• Post Reply Bookmark Topic Watch Topic
  • New Topic

Casting in java  RSS feed

 
Priyavrat Kumar
Greenhorn
Posts: 27
1
  • Mark post as helpful
  • send pies
  • Quote
  • Report post to moderator
Is it possible to call superclass run method without creating any other object, by using upcast or downcast.

Output should be - Generic run

Replace comment with some code,
But, no other objects should be created.

 
Les Morgan
Rancher
Posts: 768
19
C++ Java MySQL Database Netbeans IDE Oracle Tomcat Server
  • Mark post as helpful
  • send pies
  • Quote
  • Report post to moderator
If I understand you question correctly, then the answer is yes on the down cast, but only a maybe on the up cast:

Let say we have a class Mamal, a class Quadroped, and a class LongNose. If we make our Classes appropriate then we can say that if we have an Elephant class, then it has a LongNose, and it is a Quadroped, and it is a Mamal, so at any point in our code we can cast Elephant to any of it's ancestors and all will be well. Because we have an "is a" type of relationship with each ancestor. But now let's say we have an object that is instantiated as a LongNose, we cannot expect it to have any distinct Elephant properties--those outside of the LongNose and it's ancestors. So the problem becomes your definition of up casting and down casting. Can I put an Elephant in a collection that stores Mamals--yes, and when I bring that object back out, can I cast it to Quadroped, or LongNose, or Elephant--yes, I can.

So like I said it depends on your definition of up casting and down casting... or perhaps more appropriately: what did you start with.


Priyavrat Kumar wrote:Is it possible to call superclass run method without creating any other object, by using upcast or downcast.

Output should be - Generic run
But, no other objects should be created.

 
Priyavrat Kumar
Greenhorn
Posts: 27
1
  • Mark post as helpful
  • send pies
  • Quote
  • Report post to moderator
Can you replace comment with some code that can superclass run method(Only new object creation is not allowed)?

Les Morgan wrote:If I understand you question correctly, then the answer is yes on the down cast, but only a maybe on the up cast:

Let say we have a class Mamal, a class Quadroped, and a class LongNose. If we make our Classes appropriate then we can say that if we have an Elephant class, then it has a LongNose, and it is a Quadroped, and it is a Mamal, so at any point in our code we can cast Elephant to any of it's ancestors and all will be well. Because we have an "is a" type of relationship with each ancestor. But now let's say we have an object that is instantiated as a LongNose, we cannot expect it to have any distinct Elephant properties--those outside of the LongNose and it's ancestors. So the problem becomes your definition of up casting and down casting. Can I put an Elephant in a collection that stores Mamals--yes, and when I bring that object back out, can I cast it to Quadroped, or LongNose, or Elephant--yes, I can.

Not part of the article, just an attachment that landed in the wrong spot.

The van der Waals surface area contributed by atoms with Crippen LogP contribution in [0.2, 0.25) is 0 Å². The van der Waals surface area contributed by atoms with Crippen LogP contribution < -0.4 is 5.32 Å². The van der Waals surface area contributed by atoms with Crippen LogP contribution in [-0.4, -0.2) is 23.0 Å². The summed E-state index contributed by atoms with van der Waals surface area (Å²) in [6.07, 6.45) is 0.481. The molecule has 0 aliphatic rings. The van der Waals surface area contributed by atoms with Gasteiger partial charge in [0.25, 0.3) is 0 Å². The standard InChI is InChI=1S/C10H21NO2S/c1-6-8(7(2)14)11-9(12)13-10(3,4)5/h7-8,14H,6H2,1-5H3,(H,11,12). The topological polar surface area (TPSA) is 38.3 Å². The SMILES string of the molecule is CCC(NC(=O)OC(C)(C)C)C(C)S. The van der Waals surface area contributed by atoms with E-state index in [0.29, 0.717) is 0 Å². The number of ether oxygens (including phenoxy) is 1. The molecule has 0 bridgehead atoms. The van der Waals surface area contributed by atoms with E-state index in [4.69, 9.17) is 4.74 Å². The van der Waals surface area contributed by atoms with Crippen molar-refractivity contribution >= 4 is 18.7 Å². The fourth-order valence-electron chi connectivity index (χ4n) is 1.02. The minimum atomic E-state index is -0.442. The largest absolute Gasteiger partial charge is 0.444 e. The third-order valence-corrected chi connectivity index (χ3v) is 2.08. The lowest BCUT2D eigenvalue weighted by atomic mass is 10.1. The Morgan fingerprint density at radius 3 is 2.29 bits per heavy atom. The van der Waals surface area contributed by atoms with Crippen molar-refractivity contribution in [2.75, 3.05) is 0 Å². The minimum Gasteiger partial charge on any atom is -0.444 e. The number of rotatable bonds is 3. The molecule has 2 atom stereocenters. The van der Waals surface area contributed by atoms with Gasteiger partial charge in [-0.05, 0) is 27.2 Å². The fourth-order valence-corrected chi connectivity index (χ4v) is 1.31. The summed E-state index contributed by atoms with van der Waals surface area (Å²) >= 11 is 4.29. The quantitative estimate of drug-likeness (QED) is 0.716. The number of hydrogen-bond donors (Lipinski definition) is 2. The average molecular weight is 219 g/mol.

So like I said it depends on your definition of up casting and down casting... or perhaps more appropriately: what did you start with.


Priyavrat Kumar wrote:Is it possible to call superclass run method without creating any other object, by using upcast or downcast.

Output should be - Generic run
But, no other objects should be created.

 
Vaibhav Sagar
Ranch Hand
Posts: 35
2
  • Likes 1
  • Mark post as helpful
  • send pies
  • Quote
  • Report post to moderator
I can think of two alternatives if the constraint is only about using the dog's instance created at line 11-



 
Winston Gutkowski
Bartender
Posts: 10573
65
Eclipse IDE Hibernate Ubuntu
  • Likes 1
  • Mark post as helpful
  • send pies
  • Quote
  • Report post to moderator
Priyavrat Kumar wrote:Is it possible to call superclass run method without creating any other object, by using upcast or downcast.

I hate to disagree with my colleague here; but based on what you've shown us, the answer is 'no'.

Let me clarify: There is no way to get a.run() to run Animal's run() method simply by casting, because 'a' (at least in the case you've shown us) is actually a Dog - even though you've declared it as an Animal.

If you know any C++, the way it was explained to me was: "All Java instance methods are 'virtual' by default".
Now that's not exactly correct (and Java doesn't have a 'virtual' keyword), but it's good enough to explain it for newbies who are coming to Java from C++.

Specifically, if a method is overridden, then the copy of the method that gets run is determined by the object's runtime type - which in this case is Dog - and no amount of casting can change that.


PS: When you override methods, get into the habit of using the '@Override' annotation, viz:First: It acts as a good reminder for you when you're reading your code.
Second: It can prevent many common mistakes, such as this one:the above code will compile just fine, but if you add '@Override', it will give you an error. I'll leave you to work out why.

HIH

Winston
 
  • Post Reply Bookmark Topic Watch Topic
  • New Topic
Boost this thread!